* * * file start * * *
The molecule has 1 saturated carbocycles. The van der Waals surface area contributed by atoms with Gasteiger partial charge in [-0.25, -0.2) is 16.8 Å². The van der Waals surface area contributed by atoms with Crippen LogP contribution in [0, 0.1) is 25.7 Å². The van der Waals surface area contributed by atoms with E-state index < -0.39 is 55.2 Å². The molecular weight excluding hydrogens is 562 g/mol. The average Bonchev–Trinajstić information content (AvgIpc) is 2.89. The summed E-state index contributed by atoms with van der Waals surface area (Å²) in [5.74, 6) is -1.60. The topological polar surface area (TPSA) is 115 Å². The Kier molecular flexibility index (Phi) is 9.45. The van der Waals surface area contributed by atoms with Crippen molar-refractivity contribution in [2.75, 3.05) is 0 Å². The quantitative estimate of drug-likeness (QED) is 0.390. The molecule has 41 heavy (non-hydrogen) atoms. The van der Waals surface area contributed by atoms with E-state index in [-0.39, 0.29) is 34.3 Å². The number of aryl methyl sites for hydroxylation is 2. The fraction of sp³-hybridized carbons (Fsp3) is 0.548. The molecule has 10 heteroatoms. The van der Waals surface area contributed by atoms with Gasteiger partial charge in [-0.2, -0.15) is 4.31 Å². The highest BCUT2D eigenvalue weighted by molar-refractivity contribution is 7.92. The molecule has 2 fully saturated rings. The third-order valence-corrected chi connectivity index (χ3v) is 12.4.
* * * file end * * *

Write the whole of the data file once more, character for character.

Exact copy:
The molecule has 1 saturated carbocycles. The van der Waals surface area contributed by atoms with Gasteiger partial charge in [-0.25, -0.2) is 16.8 Å². The van der Waals surface area contributed by atoms with Crippen LogP contribution in [0, 0.1) is 25.7 Å². The van der Waals surface area contributed by atoms with E-state index < -0.39 is 55.2 Å². The molecular weight excluding hydrogens is 562 g/mol. The average Bonchev–Trinajstić information content (AvgIpc) is 2.89. The summed E-state index contributed by atoms with van der Waals surface area (Å²) in [5.74, 6) is -1.60. The topological polar surface area (TPSA) is 115 Å². The Kier molecular flexibility index (Phi) is 9.45. The van der Waals surface area contributed by atoms with Crippen molar-refractivity contribution in [2.75, 3.05) is 0 Å². The quantitative estimate of drug-likeness (QED) is 0.390. The molecule has 41 heavy (non-hydrogen) atoms. The van der Waals surface area contributed by atoms with E-state index in [-0.39, 0.29) is 34.3 Å². The number of aryl methyl sites for hydroxylation is 2. The fraction of sp³-hybridized carbons (Fsp3) is 0.548. The molecule has 10 heteroatoms. The van der Waals surface area contributed by atoms with Gasteiger partial charge in [-0.2, -0.15) is 4.31 Å². The highest BCUT2D eigenvalue weighted by molar-refractivity contribution is 7.92. The molecule has 2 fully saturated rings. The third-order valence-corrected chi connectivity index (χ3v) is 12.4.